Using actual production data in a test environment was once a no-brainer for most engineers. However, in the aftermath of privacy legislation such as GDPR, it is simply no longer an option. You can’t take those kinds of risks with actual people’s data – and if you do, you’ll be in a lot of trouble. A lot of costly problems. There are two basic solutions to this problem: data masking and the creation of synthetic data. Let’s look at how they function, what the distinctions are, and when you would want to employ each one. In this article, we will look at Synthetic Test data Vs. Data Masking.

What is Data Masking?

Data masking is substituting sections of secret or sensitive data with other forms of information, making it more difficult to identify the true data or persons to whom it is linked. The word referred to a variety of techniques, including anonymization, obfuscation, and pseudonymization.

Masking data can take numerous forms. For example, you may substitute various characters or symbols for names and personally identifiable data. You may change the order of particular facts or randomize things like dates, names, and account numbers. Parts of the data might potentially be scrambled, nullified, deleted, or substituted. Encryption, at its most advanced, renders it theoretically impossible for a bad actor to unlock the source data.

However, there are other disadvantages to masking data, which become obvious when comparing synthetic data to other privacy-preserving approaches. To begin with, except from encryption, none of these approaches are impenetrable. There is always the possibility that someone would successfully reverse engineer or re-identify the actual persons to whom the data belongs, resulting in a massive privacy and security breach.

Meanwhile, the problem with cryptographic data masking methods is that they interfere with usability. Most data masking falls into one of two categories: it is insufficiently secure or it is so safe that it is completely unmanageable and unsuitable for advanced AI or software development.

What are Synthetic Datasets?

The technique to synthetic test data is considerably different. Instead of adding layers of privacy protection to your original dataset, you use a deep learning system to generate a whole new dataset.

This dataset is statistically identical to the original, with all of the same characteristics and associations. As a result, it will provide the same prognostic insights as the “true” one. The synthetic test data, on the other hand, cannot be linked back to any real persons since they do not exist.

That is, you may utilize your synthetic dataset in the same manner you would your real dataset, but without the danger of exposure. This is a shock for institutions like banks that operate with very sensitive, strictly regulated data. Real financial data must be properly managed in order to be useful. However, you may input synthetic financial data into machine learning models, disseminate it within and beyond the organisations, and even repackage it for sale without breaking any laws or putting anybody in danger.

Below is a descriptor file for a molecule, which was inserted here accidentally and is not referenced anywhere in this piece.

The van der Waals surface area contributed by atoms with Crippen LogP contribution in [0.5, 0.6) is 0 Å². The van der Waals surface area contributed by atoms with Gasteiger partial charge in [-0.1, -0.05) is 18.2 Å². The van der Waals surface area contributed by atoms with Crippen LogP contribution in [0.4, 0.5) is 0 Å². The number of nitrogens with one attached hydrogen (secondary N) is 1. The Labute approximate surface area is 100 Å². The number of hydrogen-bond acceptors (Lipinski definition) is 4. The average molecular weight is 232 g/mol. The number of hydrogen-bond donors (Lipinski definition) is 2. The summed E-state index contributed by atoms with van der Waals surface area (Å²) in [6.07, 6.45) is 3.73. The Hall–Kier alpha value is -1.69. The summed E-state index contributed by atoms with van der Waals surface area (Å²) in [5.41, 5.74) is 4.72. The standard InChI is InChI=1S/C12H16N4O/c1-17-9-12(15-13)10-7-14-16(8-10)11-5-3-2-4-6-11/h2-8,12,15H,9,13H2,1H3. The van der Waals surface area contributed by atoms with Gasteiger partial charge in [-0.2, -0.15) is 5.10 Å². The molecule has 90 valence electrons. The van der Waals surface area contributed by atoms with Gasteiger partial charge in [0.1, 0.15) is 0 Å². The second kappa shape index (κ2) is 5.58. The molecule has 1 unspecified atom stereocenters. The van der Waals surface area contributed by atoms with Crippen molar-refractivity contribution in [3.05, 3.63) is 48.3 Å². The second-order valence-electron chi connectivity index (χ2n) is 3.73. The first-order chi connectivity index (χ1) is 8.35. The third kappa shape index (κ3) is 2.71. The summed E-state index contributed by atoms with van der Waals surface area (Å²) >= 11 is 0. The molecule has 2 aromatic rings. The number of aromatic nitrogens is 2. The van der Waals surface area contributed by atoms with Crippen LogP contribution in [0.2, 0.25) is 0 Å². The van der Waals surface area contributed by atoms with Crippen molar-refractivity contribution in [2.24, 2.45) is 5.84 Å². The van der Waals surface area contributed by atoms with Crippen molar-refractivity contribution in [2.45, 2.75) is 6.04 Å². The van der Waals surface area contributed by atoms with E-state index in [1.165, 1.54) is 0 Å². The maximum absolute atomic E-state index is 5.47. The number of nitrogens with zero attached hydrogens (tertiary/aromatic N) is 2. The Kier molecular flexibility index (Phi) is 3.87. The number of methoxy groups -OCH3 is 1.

Synthetic Test Data Vs. Data Masking

Synthetic data is quickly gaining popularity because it avoids privacy concerns while avoiding the challenges associated with data masking. To make data anonymous, you do not have to forgo clarity and specificity. You are not required to move data in ways that may interfere with its underlying meaning and patterns, resulting in erroneous findings. You do not utilize encryption levels that make it difficult to use the data or analyse the findings.

Despite the popularity of data masking, it may be preferable to create new data – synthetic data – from scratch rather than masking existing data. When picking between the two, it’s critical to consider the type of data that will be required, as well as the time and expense required to produce it. Masking, in my experience, is a faster procedure than creating new data since you just need to provide replacement values for sensitive data rather than for all data. Masking is also simpler since, once completed, you may reuse the database structure and the remainder of the data.

In contrast, while creating new data, you must provide a comprehensive set that is relevant, which involves asking questions like “Is this field numeric or text?” In summary, data masking is the way to go unless you have extremely precise requirements and a lot of time on your hands.

Having said that, there are times when producing fake data is your only choice. For example, if you’re working on a new application, you won’t be able to disguise the data because the data hasn’t yet been produced. Because end customers would be unable to utilize the programme, your production database will be devoid of the data required to test new features. In this circumstance, the only option is to produce fictitious data.

In other cases, if there is a large volume of production data, a combination of data masking and synthetic data may be the best option. Such a method is appropriate when a portion of the production data cannot be hidden for any reason and must be discarded and replaced with fresh records. Another example is when an existing data collection is insufficient for some test cases because it is incomplete. After that, the data set will need to be augmented with newly generated synthetic data.

In summary, the solution you pick for your data demands will be determined by your circumstances. It’s likely that data masking will be your first choice because it’s far easier to hide existing data than it is to produce data from scratch. Data masking, by definition, is better at portraying – or imitating – the functionalities of your original data. However, as we’ve seen, there are times when producing fake data is your only choice. In the end, it may be a combination of both that works best for you – possibly data masking combined with some generated data when necessary.